Every year, millions of people vow to stop smoking. Or drinking. Or exercise more. Or eat healthier. These are all common promises that are made, probably somewhere during New Year’s Eve, after at least a couple of drinks, maybe more. Actually, even if intentions are true, honest, and made while perfectly sober, the likelihood of them coming to fruition arent’ really much better than while drunk at a party. The statistics are out there for those who are really curious. In fact, here’s one that was reprinted on Business News Daily, that quotes Tom Connelan, a self-improvement book author. According to him, by the first week in January, 25 percent of all resolutions are already out the window. This number, according to Connelan will grow to 88 percent by the end of the year. Why? What is it about making changes in our lives that causes us such grief? Surely we aren’t that lazy, or stubborn, or just simply resistant to change.
One could easily philosophize about the psychology behind broken resolutions, but that would detract from the point of this Blog entry. And that is: what does the phenomenon of broken New Year’s resolutions teach us about the nature of adult education? Where is the lesson here?
At least one tech Blog site, Lifehacker offers up some interesting suggestions. According to Jason Fitzpatrick, many resolutions fail because they lack scaffolding… The structure that would make them withstand the many storms of everyday life, throughout the year. Poor planning, vague goals, not knowing how to move forward, negative attitude toward change, unrealistic expectations, and lack of a support network are all cited as very real possibilties why resolutions don’t last.
As an educator, effecting change is a critical part of the teaching / learning process. After all, if a learner leaves exactly the same as when she came in, then what was really the point? I’m not talking about recalling subject matter or being able to re-hash the instructor’s lessons. These are often considered to be lower levels of “knowing.” A brief analysis of Bloom’s Taxonomy will reveal that knowledge is far more dynamic than just that. At the higher levels, which include evaluation or creation, there will have to have been some degree of change, be it psychological, emotional, or physical.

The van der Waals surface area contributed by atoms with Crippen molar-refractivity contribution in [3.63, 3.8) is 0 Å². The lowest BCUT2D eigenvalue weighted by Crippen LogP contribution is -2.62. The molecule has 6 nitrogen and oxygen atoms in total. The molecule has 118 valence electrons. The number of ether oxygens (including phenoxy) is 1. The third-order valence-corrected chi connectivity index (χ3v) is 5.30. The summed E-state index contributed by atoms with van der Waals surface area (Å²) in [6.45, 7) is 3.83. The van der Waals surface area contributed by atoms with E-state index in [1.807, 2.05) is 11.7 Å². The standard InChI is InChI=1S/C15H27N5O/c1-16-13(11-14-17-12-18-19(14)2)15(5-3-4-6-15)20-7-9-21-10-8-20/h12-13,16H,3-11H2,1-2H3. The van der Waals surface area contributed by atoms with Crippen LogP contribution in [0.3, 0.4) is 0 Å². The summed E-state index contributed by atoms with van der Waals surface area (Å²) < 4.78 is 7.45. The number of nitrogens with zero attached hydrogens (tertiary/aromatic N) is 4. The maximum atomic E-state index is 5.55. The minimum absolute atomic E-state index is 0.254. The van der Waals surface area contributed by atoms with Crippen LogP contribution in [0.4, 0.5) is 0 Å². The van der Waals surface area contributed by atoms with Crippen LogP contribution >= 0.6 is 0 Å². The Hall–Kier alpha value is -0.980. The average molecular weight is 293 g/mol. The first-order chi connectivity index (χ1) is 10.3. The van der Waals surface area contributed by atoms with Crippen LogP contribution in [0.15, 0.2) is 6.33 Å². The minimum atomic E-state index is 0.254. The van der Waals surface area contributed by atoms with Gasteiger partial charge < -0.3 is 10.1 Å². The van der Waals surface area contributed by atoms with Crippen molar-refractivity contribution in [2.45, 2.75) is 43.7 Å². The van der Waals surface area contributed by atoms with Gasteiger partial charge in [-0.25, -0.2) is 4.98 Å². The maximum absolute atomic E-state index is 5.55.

Realizing that my ultimate goal is changing the learner, I have to design my curricula and lessons in such a way that they avoid many of the pitfalls that plague well-intentioned attemps at keeping New Year’s resolutions. Scaffolding is a key concept that can make all the difference. Everything from having realistic goals of what the learners can achieve in a given block of time, to ensuring that the goals set in place are the proper ones to ensure the desired outcome. The task is certainly daunting at first glance, but a good instructor will already be doing many of these things naturally without even necessarily thinking about them. On the other hand, if the outcome of a course or lesson is poor, then perhaps as part of an effective post-mortem, it may be valuable to think in terms of unkept New Year’s resolutions… I wouldn’t be surprised if there were a common theme.